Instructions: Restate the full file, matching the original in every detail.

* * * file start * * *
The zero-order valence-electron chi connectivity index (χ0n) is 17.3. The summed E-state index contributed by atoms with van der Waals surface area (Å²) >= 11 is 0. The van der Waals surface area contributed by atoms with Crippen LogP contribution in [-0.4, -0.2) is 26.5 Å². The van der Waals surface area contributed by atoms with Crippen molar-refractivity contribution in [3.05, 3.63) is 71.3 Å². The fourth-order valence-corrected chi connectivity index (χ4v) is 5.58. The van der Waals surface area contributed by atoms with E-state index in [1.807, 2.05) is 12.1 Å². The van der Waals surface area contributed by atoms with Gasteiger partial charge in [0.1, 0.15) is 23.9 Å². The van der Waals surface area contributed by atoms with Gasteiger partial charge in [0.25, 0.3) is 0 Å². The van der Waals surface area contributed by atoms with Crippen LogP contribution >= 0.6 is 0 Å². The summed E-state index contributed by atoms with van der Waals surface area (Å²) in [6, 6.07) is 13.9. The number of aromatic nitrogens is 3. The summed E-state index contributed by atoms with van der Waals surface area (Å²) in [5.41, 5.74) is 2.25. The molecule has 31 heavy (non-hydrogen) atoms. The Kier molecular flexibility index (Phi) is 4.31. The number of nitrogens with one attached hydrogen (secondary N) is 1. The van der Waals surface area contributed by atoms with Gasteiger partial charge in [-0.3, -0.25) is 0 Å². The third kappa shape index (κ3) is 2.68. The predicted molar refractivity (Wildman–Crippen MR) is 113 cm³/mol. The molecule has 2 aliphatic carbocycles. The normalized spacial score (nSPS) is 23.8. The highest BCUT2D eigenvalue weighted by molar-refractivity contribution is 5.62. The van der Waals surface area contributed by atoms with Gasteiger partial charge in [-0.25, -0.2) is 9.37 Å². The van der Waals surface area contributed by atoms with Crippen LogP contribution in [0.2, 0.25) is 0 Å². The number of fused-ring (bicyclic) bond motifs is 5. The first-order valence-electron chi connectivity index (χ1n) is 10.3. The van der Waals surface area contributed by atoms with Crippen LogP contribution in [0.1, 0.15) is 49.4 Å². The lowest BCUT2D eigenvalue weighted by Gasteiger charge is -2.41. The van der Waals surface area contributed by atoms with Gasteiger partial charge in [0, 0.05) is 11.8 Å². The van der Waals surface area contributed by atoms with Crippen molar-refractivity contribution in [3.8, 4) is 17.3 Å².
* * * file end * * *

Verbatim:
The zero-order valence-electron chi connectivity index (χ0n) is 17.3. The summed E-state index contributed by atoms with van der Waals surface area (Å²) >= 11 is 0. The van der Waals surface area contributed by atoms with Crippen LogP contribution in [-0.4, -0.2) is 26.5 Å². The van der Waals surface area contributed by atoms with Crippen molar-refractivity contribution in [3.05, 3.63) is 71.3 Å². The fourth-order valence-corrected chi connectivity index (χ4v) is 5.58. The van der Waals surface area contributed by atoms with E-state index in [1.807, 2.05) is 12.1 Å². The van der Waals surface area contributed by atoms with Gasteiger partial charge in [0.1, 0.15) is 23.9 Å². The van der Waals surface area contributed by atoms with Gasteiger partial charge in [0.25, 0.3) is 0 Å². The van der Waals surface area contributed by atoms with Crippen LogP contribution >= 0.6 is 0 Å². The summed E-state index contributed by atoms with van der Waals surface area (Å²) in [6, 6.07) is 13.9. The number of aromatic nitrogens is 3. The summed E-state index contributed by atoms with van der Waals surface area (Å²) in [5.41, 5.74) is 2.25. The molecule has 31 heavy (non-hydrogen) atoms. The Kier molecular flexibility index (Phi) is 4.31. The number of nitrogens with one attached hydrogen (secondary N) is 1. The van der Waals surface area contributed by atoms with Gasteiger partial charge in [-0.3, -0.25) is 0 Å². The third kappa shape index (κ3) is 2.68. The predicted molar refractivity (Wildman–Crippen MR) is 113 cm³/mol. The molecule has 2 aliphatic carbocycles. The normalized spacial score (nSPS) is 23.8. The highest BCUT2D eigenvalue weighted by molar-refractivity contribution is 5.62. The van der Waals surface area contributed by atoms with Gasteiger partial charge in [-0.25, -0.2) is 9.37 Å². The van der Waals surface area contributed by atoms with Crippen LogP contribution in [0.2, 0.25) is 0 Å². The number of fused-ring (bicyclic) bond motifs is 5. The first-order valence-electron chi connectivity index (χ1n) is 10.3. The van der Waals surface area contributed by atoms with Crippen LogP contribution in [0.1, 0.15) is 49.4 Å². The lowest BCUT2D eigenvalue weighted by Gasteiger charge is -2.41. The van der Waals surface area contributed by atoms with Gasteiger partial charge in [0, 0.05) is 11.8 Å². The van der Waals surface area contributed by atoms with Crippen molar-refractivity contribution in [3.8, 4) is 17.3 Å².